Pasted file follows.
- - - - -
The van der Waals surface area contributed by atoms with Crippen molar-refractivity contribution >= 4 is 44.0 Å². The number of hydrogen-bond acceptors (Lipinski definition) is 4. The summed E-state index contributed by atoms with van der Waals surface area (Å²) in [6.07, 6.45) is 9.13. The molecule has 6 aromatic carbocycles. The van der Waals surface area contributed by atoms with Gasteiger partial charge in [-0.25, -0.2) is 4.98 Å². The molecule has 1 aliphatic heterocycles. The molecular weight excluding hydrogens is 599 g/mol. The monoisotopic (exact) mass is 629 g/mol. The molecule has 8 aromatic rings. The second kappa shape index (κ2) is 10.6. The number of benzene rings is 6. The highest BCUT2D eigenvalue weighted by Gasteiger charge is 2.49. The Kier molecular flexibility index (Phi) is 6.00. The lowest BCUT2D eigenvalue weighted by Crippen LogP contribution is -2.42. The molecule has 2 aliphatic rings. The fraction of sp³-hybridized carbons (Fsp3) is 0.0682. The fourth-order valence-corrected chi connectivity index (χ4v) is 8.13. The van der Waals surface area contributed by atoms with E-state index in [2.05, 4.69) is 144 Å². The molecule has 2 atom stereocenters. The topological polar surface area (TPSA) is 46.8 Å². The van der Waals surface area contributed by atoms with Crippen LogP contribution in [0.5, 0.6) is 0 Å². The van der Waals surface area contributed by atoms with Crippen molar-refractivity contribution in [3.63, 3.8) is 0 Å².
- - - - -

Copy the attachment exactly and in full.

The van der Waals surface area contributed by atoms with Crippen molar-refractivity contribution >= 4 is 44.0 Å². The number of hydrogen-bond acceptors (Lipinski definition) is 4. The summed E-state index contributed by atoms with van der Waals surface area (Å²) in [6.07, 6.45) is 9.13. The molecule has 6 aromatic carbocycles. The van der Waals surface area contributed by atoms with Gasteiger partial charge in [-0.25, -0.2) is 4.98 Å². The molecule has 1 aliphatic heterocycles. The molecular weight excluding hydrogens is 599 g/mol. The monoisotopic (exact) mass is 629 g/mol. The molecule has 8 aromatic rings. The second kappa shape index (κ2) is 10.6. The number of benzene rings is 6. The highest BCUT2D eigenvalue weighted by Gasteiger charge is 2.49. The Kier molecular flexibility index (Phi) is 6.00. The lowest BCUT2D eigenvalue weighted by Crippen LogP contribution is -2.42. The molecule has 2 aliphatic rings. The fraction of sp³-hybridized carbons (Fsp3) is 0.0682. The fourth-order valence-corrected chi connectivity index (χ4v) is 8.13. The van der Waals surface area contributed by atoms with E-state index in [2.05, 4.69) is 144 Å². The molecule has 2 atom stereocenters. The topological polar surface area (TPSA) is 46.8 Å². The van der Waals surface area contributed by atoms with Crippen LogP contribution in [0.5, 0.6) is 0 Å². The van der Waals surface area contributed by atoms with Crippen molar-refractivity contribution in [3.63, 3.8) is 0 Å².